Badger cull 'not cost effective'
18th June 2007 - BBC News
The government is currently considering whether to introduce a cull. But,
culling badgers is unlikely to be a cost-effective way of controlling cattle
tuberculosis, scientists advising the government have concluded. Farmers say the
spread of cattle TB by badgers is destroying the industry and that culling would
control it. But independent government advisers said culling would have to be so
extensive it would be uneconomical. Conservationists suggest tighter
restrictions on cattle movements could help control the disease's spread.
It set up the Independent Scientific Group on Cattle TB (ISG) to examine the
links between TB in cattle and the spread of badgers in the countryside. ISG
chairman Professor John Bourne told BBC Radio 4's Farming Today: "One has to
recognise that what we are dealing with is primarily a disease of cattle,
although badgers in hot spot areas do make a significant contribution. The
dilemma for farmers and ministers is that there was no sustainable way of
treating the badger issue", he said. If they do embark on a badger culling
policy, it is quite clear that will have no impact - direct impact or meaningful
impact - on controlling the disease in cattle, and it could make it worse."
Instead, he proposed a method of cattle control which would reduce the incidents
and prevent its geographical spread.
But National Farmers' Union president Peter Kendall said he would seek urgent
meetings with ministers and officials to devise a culling strategy that would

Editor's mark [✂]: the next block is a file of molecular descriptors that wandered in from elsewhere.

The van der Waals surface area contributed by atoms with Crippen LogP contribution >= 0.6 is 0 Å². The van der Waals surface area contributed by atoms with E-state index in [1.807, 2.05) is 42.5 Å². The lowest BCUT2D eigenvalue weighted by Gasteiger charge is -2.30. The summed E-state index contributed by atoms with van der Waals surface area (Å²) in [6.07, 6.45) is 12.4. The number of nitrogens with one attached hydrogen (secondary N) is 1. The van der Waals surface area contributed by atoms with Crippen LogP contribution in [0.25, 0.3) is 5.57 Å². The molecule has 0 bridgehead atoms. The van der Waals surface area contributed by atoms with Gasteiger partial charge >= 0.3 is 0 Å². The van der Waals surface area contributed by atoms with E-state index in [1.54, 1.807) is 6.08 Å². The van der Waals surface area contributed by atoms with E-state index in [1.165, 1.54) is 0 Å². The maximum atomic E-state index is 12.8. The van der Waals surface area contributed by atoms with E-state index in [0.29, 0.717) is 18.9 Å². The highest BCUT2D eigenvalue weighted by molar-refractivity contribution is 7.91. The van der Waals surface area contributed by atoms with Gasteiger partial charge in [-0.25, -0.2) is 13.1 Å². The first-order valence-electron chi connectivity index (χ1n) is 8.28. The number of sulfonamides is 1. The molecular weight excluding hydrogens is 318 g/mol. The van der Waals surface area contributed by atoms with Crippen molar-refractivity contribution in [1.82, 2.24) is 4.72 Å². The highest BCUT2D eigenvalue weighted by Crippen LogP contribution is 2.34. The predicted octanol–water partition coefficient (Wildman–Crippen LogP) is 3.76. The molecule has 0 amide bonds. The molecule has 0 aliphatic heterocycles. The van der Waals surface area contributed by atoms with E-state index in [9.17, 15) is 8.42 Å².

make a worthwhile difference to the disease situation. "I simply do not accept
that the industry cannot devise a culling strategy that will reduce the
reservoir of TB in badgers," he said. He added that better testing and tighter
controls on cattle movements would be worthless unless something was done to
stop the "relentless cycle" of re-infection of cattle in the TB hot spot areas
by disease spreading from badgers.
Trevor Lawson, from the conservation group, the Badger Trust, said that the
problem lies with the way cattle are tested. "It's been missing large numbers of
infected cattle, and because we've had large herds and we move cattle around so
much in this country, that's spread it countrywide."
A consultation mounted recently by the Department for Environment, Food and
Rural Affairs (Defra) suggested public opinion is firmly against a cull.
Past research has shown that culling is associated with increased TB in the
badgers; areas which had received four culls saw a doubling of the rate. It
appears that badgers move more freely and more widely in culled areas thereby
increasing contact with each other. The data comes from the Randomised Badger
Culling Trial, sometimes known as the Krebs trial after Sir John Krebs, the
government scientist who instigated it.
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